Sunday, June 16, 2013
Tim is a throw back to a different era. He has little experience riding, but has more experience being thrown and getting back on than do many of my kids that have ridden for a year or two. To make it even more impressive--Tim is a boy.
Modern boys are very difficult to teach to ride. They have two primary emotions--cockiness and fear. Tim has neither.
This is a wild Corolla mare that Tim is on. She has never thrown anyone but Tim. That is because no one has ever been on her but Tim. He is doing a spectacular job helping train this horse. He can do more than just hold on. Tim is a great teacher for a horse. He not only is not afraid to be seen getting thrown, he is not afraid to be seen hugging and rubbing a horse.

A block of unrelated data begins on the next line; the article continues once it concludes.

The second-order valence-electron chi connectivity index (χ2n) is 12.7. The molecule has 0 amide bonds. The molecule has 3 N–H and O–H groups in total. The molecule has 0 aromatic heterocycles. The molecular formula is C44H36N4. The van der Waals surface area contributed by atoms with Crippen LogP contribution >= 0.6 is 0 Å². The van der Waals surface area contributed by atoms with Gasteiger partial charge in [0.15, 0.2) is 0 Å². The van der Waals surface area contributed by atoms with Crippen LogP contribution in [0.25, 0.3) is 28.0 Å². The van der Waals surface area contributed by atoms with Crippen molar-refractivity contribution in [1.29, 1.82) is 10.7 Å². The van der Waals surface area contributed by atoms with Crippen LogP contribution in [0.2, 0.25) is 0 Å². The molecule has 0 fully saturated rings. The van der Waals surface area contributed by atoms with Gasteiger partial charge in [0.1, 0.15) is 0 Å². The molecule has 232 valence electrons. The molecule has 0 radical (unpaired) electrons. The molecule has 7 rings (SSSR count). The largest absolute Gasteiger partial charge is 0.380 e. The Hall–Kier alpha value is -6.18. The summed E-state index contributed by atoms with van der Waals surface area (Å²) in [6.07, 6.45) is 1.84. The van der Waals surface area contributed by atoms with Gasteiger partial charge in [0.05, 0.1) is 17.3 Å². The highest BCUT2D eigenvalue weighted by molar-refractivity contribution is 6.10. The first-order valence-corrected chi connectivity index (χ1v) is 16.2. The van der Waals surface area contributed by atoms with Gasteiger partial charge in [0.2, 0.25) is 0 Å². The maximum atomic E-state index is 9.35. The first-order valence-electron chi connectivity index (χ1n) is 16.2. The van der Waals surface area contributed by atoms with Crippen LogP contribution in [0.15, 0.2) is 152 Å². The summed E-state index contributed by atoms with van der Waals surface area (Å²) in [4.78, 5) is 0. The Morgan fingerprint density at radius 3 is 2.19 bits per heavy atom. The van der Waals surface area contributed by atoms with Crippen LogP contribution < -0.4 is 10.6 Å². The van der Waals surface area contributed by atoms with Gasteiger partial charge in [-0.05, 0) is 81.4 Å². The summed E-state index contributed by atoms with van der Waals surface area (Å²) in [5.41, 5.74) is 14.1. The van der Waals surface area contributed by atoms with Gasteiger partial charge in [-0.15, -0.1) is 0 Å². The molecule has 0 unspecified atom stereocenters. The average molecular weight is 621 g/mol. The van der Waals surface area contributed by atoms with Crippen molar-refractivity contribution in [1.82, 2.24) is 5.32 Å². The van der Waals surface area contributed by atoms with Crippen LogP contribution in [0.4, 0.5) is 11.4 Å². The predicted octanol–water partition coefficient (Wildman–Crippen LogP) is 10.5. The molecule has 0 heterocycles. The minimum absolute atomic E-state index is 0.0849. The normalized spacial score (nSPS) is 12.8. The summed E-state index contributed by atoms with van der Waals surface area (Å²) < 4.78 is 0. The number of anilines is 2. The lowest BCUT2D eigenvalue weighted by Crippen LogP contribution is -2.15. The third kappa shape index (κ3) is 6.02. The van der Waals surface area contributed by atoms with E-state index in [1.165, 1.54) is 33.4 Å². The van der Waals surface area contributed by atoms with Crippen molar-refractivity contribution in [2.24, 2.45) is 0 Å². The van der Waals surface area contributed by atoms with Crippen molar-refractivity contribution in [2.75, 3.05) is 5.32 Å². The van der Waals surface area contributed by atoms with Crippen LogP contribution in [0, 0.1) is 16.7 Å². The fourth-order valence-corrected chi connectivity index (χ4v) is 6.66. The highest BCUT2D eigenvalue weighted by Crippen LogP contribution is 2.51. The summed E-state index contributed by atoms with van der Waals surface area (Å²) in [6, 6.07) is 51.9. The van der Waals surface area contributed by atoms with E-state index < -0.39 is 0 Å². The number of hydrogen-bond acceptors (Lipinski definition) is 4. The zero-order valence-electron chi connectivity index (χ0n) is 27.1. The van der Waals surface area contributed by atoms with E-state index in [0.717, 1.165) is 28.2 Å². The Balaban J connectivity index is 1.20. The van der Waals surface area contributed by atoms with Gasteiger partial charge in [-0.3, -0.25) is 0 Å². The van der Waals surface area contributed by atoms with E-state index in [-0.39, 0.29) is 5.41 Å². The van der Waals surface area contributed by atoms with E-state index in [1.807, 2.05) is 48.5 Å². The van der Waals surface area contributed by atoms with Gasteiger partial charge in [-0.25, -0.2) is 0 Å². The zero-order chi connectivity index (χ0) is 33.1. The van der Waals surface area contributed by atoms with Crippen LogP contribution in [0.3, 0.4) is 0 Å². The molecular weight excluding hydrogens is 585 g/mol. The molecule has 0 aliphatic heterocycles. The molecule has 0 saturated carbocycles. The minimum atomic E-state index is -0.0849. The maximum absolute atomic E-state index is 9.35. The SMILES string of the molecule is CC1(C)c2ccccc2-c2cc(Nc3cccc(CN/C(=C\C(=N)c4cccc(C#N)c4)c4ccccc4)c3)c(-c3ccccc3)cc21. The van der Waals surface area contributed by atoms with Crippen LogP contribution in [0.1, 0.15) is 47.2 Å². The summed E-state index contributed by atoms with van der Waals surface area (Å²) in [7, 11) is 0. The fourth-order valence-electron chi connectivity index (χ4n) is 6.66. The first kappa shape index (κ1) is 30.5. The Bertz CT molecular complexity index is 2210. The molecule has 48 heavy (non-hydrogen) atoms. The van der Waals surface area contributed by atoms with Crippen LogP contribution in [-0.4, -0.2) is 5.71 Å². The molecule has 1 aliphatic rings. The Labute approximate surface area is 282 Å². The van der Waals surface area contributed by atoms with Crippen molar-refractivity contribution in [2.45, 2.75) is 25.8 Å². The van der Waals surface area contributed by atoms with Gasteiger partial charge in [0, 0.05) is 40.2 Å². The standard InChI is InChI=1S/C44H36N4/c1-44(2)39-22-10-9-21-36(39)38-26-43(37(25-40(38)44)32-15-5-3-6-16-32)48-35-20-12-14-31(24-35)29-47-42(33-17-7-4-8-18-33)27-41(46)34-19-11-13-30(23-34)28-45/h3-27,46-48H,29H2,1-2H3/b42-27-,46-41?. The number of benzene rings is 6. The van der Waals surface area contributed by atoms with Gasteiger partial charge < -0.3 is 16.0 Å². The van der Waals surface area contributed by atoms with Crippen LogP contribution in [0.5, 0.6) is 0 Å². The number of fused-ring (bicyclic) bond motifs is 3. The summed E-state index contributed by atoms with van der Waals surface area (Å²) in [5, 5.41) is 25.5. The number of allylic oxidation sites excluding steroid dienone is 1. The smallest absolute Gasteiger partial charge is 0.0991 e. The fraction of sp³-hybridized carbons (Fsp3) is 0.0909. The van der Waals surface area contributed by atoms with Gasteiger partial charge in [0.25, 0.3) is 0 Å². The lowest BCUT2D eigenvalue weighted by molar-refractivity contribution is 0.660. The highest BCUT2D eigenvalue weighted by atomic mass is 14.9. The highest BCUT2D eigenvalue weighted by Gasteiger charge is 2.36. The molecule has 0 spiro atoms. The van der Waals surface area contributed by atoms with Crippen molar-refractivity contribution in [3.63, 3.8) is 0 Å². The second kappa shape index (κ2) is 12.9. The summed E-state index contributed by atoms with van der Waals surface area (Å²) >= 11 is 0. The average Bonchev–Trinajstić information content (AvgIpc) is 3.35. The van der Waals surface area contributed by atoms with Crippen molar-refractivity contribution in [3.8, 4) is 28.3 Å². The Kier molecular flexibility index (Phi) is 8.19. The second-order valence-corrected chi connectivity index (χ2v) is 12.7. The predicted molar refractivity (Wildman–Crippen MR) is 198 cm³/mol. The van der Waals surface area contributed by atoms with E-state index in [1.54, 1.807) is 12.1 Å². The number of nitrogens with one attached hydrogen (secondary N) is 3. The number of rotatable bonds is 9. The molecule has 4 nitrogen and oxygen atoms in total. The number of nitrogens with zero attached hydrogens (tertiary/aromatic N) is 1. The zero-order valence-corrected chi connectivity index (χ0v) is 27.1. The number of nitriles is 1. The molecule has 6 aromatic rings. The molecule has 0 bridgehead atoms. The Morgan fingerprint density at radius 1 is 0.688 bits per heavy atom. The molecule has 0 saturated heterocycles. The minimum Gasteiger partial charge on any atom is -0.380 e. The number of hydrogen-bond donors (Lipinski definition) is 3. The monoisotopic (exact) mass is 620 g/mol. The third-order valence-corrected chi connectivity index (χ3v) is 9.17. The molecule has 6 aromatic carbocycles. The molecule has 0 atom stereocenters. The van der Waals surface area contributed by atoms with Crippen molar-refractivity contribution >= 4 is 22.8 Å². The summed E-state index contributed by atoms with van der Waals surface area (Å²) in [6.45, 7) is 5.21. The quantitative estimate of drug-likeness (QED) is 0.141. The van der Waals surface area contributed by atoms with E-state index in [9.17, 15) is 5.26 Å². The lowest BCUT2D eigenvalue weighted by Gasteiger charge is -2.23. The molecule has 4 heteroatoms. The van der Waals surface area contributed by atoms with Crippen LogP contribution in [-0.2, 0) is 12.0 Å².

We have a lot of great new people involved in our program.
Tim is one of my best surprises of the year.
Saturday, June 15, 2013
This filly was born in the wild at Corolla a few weeks ago. The problem is that their are too few of her and too little of the wild. Truth means little to those who are seeking to gradually drive these horses extinct.
Those people point out that these horses have no cash value and they value little but cash.
This space is open to anyone that will give honest reasons to oppose the Corolla Wild Horse Protection Act which pending in the Senate. This invitation is open to all the bureaucrats, all the special interest groups, all of the developers, everyone that wants to see these horses erased from history. I will happily print your position unedited.